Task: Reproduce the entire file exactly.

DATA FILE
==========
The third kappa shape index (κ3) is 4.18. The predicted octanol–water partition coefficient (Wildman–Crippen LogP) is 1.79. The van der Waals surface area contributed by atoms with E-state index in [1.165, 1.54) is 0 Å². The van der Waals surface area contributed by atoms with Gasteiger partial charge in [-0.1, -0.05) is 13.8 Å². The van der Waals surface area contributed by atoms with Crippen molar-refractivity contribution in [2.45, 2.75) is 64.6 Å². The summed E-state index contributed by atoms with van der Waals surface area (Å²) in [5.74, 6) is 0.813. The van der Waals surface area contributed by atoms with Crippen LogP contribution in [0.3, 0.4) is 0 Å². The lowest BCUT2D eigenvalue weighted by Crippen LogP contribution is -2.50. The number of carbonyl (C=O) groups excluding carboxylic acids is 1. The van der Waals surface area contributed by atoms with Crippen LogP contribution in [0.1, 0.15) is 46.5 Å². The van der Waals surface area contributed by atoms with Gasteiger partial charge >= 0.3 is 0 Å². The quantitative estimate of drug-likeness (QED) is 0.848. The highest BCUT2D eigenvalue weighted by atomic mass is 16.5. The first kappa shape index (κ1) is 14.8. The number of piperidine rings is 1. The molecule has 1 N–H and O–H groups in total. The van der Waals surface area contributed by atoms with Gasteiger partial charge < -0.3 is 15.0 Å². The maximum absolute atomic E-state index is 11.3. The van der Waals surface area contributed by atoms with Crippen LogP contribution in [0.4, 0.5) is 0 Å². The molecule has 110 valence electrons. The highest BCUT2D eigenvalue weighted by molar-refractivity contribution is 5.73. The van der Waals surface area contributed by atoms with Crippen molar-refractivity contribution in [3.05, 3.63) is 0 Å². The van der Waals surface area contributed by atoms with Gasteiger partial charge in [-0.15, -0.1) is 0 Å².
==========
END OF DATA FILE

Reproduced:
The third kappa shape index (κ3) is 4.18. The predicted octanol–water partition coefficient (Wildman–Crippen LogP) is 1.79. The van der Waals surface area contributed by atoms with E-state index in [1.165, 1.54) is 0 Å². The van der Waals surface area contributed by atoms with Gasteiger partial charge in [-0.1, -0.05) is 13.8 Å². The van der Waals surface area contributed by atoms with Crippen molar-refractivity contribution in [2.45, 2.75) is 64.6 Å². The summed E-state index contributed by atoms with van der Waals surface area (Å²) in [5.74, 6) is 0.813. The van der Waals surface area contributed by atoms with Crippen LogP contribution in [0.3, 0.4) is 0 Å². The lowest BCUT2D eigenvalue weighted by Crippen LogP contribution is -2.50. The number of carbonyl (C=O) groups excluding carboxylic acids is 1. The van der Waals surface area contributed by atoms with Crippen LogP contribution in [0.1, 0.15) is 46.5 Å². The van der Waals surface area contributed by atoms with Gasteiger partial charge >= 0.3 is 0 Å². The quantitative estimate of drug-likeness (QED) is 0.848. The highest BCUT2D eigenvalue weighted by atomic mass is 16.5. The first kappa shape index (κ1) is 14.8. The number of piperidine rings is 1. The molecule has 1 N–H and O–H groups in total. The van der Waals surface area contributed by atoms with Gasteiger partial charge < -0.3 is 15.0 Å². The maximum absolute atomic E-state index is 11.3. The van der Waals surface area contributed by atoms with Crippen LogP contribution in [0.4, 0.5) is 0 Å². The molecule has 110 valence electrons. The highest BCUT2D eigenvalue weighted by molar-refractivity contribution is 5.73. The van der Waals surface area contributed by atoms with Crippen molar-refractivity contribution in [3.05, 3.63) is 0 Å². The van der Waals surface area contributed by atoms with Gasteiger partial charge in [-0.15, -0.1) is 0 Å².